The Underdog Race Takes Off

Marcel Marin has participated in some of the largest, most famous dog-sledding competitions in the world. But he started the Underdog race — which kicks off at 7 a.m. at Prosperous Lake this Saturday, Apr. 4 — as a way to let “guys who want to race but couldn’t” get a crack at a competitive event.

“The Iditarod costs at least $20,000, and can cost as much as $50,000, and that’s not even counting your dogs. Plus, you’re probably not working that year; you have to train like an athlete. For my competition all you need are your dogs,” Marin told, adding that his own kennel costs him around $10,000 a year all-told.

Anybody can join, including people with kennels both big and small. The caveat is, there’s a seven-dog cap, and you can’t switch them out. “Sometimes the big kennels win, but it’s much closer. You get a good race out of it,” he says.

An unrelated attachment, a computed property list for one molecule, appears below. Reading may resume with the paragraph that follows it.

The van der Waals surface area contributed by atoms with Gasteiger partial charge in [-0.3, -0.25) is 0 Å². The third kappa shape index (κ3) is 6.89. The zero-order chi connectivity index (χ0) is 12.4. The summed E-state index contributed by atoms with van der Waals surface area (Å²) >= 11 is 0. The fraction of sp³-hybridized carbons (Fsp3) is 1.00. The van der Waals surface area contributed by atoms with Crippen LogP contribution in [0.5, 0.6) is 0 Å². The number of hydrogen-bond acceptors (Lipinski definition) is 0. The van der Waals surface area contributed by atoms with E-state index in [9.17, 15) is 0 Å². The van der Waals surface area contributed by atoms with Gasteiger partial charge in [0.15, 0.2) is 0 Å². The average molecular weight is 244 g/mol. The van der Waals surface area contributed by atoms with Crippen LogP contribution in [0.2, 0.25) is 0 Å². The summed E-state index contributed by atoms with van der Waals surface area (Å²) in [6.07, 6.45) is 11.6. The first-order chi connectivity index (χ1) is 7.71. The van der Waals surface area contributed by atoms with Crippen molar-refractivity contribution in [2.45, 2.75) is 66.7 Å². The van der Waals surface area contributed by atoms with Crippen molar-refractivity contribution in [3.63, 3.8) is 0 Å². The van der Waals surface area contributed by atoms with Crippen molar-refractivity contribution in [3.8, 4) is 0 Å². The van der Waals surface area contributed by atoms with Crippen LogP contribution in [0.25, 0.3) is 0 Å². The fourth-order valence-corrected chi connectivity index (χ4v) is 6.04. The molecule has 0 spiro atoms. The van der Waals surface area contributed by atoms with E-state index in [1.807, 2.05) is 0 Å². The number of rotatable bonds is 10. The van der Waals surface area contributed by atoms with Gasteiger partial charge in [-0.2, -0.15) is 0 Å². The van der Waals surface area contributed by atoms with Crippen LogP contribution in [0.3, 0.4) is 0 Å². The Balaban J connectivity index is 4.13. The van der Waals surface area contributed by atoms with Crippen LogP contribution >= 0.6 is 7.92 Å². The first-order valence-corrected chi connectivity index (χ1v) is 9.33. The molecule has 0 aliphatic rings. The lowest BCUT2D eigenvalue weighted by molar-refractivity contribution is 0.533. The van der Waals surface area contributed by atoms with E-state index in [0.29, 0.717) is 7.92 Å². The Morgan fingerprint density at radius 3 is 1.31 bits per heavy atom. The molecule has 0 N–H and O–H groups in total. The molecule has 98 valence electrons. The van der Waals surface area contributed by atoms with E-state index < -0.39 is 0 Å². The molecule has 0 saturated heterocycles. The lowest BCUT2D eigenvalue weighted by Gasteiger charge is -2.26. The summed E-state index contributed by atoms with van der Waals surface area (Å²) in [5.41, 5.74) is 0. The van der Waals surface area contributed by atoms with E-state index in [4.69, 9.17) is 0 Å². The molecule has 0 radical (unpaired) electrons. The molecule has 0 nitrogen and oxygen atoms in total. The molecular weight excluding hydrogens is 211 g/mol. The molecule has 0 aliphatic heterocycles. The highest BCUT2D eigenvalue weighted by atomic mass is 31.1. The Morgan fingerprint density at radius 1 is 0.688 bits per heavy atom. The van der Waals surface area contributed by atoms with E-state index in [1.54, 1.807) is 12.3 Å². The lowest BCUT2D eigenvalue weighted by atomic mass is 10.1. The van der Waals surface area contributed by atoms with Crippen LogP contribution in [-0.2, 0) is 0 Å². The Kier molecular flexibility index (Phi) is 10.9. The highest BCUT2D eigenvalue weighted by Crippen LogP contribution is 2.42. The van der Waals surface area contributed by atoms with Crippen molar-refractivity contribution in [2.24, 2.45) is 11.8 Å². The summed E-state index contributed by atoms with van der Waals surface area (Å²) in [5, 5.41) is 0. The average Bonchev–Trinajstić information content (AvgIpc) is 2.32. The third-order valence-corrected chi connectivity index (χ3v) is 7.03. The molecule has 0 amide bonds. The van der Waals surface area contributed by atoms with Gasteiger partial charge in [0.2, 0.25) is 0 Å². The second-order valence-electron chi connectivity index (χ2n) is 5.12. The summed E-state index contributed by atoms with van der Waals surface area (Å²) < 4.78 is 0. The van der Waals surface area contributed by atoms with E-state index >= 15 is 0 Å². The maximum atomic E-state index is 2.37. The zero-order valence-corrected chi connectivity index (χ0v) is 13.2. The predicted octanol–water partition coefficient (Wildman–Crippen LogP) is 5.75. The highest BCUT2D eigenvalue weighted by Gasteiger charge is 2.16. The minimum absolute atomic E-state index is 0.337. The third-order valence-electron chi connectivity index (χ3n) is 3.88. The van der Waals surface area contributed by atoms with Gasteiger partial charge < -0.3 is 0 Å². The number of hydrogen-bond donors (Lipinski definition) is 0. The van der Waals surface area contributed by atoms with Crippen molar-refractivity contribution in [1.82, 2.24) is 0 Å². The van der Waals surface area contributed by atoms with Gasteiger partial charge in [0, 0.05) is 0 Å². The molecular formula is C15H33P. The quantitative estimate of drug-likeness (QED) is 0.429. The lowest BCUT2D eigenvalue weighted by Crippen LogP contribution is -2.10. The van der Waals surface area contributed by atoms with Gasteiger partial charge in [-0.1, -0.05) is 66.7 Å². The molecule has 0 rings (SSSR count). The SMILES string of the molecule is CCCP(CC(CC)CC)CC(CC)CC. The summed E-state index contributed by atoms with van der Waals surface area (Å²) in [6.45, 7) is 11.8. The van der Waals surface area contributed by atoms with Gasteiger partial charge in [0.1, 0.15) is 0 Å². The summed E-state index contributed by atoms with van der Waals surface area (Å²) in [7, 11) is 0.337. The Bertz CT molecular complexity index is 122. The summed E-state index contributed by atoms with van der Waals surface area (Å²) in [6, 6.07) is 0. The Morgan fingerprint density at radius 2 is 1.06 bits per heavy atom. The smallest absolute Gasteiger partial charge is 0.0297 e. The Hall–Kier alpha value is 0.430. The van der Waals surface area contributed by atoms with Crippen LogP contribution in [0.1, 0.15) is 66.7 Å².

Some years have been a pretty mixed bag as far as contestants go. “One year we had a pregnant woman, a 13-year old boy, and a 60-year old man,” says Marin.

Taking advantage of the open opportunity this year are an interesting pair; Craig Houghton and his 11-year old son Sean, here from Fort St. James, BC. They participated in the Canadian Championship Dog Derby last weekend.

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For them, dog-sledding has been and remains a family tradition. “It’s been in my family for generations; we keep the dog’s at my parents place, not far from our house,” says Craig.

“I’ve been helping my dad with the dogs since I started walking,” adds Sean.

They’ll each be racing their own sleds. “Hopefully he won’t be ahead of me,” says Craig with a laugh, “I do have some pride.”

Although unquestionably a competitive race (it’s 80 km, and a good 5-6 hours) the Underdog environment is designed to be a bit friendlier than the larger events. “At the bigger races, if you were the last guy to get going, everybody would be gone when you left. Here people stick around. There’s also a cash prize for everyone, not just the top three.”

Craig Houghton harnesses up his dogs

11-year-old Sean Houghton prepares himself for the 80 km trek

Craig Houghton hopes to stay in front of his son



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